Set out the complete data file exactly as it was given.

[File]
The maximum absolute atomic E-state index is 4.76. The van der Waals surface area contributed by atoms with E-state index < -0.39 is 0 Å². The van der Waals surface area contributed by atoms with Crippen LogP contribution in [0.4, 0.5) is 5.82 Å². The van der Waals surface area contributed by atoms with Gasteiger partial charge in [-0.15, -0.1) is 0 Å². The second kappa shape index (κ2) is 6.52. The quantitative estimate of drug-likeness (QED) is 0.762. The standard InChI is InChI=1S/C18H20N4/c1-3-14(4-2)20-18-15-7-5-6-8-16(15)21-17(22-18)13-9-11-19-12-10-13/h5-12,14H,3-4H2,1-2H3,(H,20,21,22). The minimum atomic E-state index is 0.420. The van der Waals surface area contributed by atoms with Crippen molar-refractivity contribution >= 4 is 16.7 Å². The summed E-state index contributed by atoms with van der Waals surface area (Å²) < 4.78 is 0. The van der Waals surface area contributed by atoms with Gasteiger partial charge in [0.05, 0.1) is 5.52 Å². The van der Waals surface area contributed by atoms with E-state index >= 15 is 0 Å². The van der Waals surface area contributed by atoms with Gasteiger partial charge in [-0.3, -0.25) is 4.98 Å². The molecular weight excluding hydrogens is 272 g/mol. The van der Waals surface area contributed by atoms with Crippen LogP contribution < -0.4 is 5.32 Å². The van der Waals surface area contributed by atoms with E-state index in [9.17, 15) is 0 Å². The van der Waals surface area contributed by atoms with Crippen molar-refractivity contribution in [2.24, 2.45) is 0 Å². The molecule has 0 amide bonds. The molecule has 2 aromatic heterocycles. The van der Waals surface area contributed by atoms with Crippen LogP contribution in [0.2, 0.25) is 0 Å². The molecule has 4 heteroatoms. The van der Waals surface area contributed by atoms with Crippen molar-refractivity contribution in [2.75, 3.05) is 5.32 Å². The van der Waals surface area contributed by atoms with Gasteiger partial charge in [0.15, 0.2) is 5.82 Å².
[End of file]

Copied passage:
The maximum absolute atomic E-state index is 4.76. The van der Waals surface area contributed by atoms with E-state index < -0.39 is 0 Å². The van der Waals surface area contributed by atoms with Crippen LogP contribution in [0.4, 0.5) is 5.82 Å². The van der Waals surface area contributed by atoms with Gasteiger partial charge in [-0.15, -0.1) is 0 Å². The second kappa shape index (κ2) is 6.52. The quantitative estimate of drug-likeness (QED) is 0.762. The standard InChI is InChI=1S/C18H20N4/c1-3-14(4-2)20-18-15-7-5-6-8-16(15)21-17(22-18)13-9-11-19-12-10-13/h5-12,14H,3-4H2,1-2H3,(H,20,21,22). The minimum atomic E-state index is 0.420. The van der Waals surface area contributed by atoms with Crippen molar-refractivity contribution >= 4 is 16.7 Å². The summed E-state index contributed by atoms with van der Waals surface area (Å²) < 4.78 is 0. The van der Waals surface area contributed by atoms with Gasteiger partial charge in [0.05, 0.1) is 5.52 Å². The van der Waals surface area contributed by atoms with E-state index >= 15 is 0 Å². The van der Waals surface area contributed by atoms with Gasteiger partial charge in [-0.3, -0.25) is 4.98 Å². The molecular weight excluding hydrogens is 272 g/mol. The van der Waals surface area contributed by atoms with Crippen LogP contribution < -0.4 is 5.32 Å². The van der Waals surface area contributed by atoms with E-state index in [9.17, 15) is 0 Å². The van der Waals surface area contributed by atoms with Crippen molar-refractivity contribution in [2.24, 2.45) is 0 Å². The molecule has 0 amide bonds. The molecule has 2 aromatic heterocycles. The van der Waals surface area contributed by atoms with Crippen LogP contribution in [0.2, 0.25) is 0 Å². The molecule has 4 heteroatoms. The van der Waals surface area contributed by atoms with Crippen molar-refractivity contribution in [2.75, 3.05) is 5.32 Å². The van der Waals surface area contributed by atoms with Gasteiger partial charge in [0.15, 0.2) is 5.82 Å².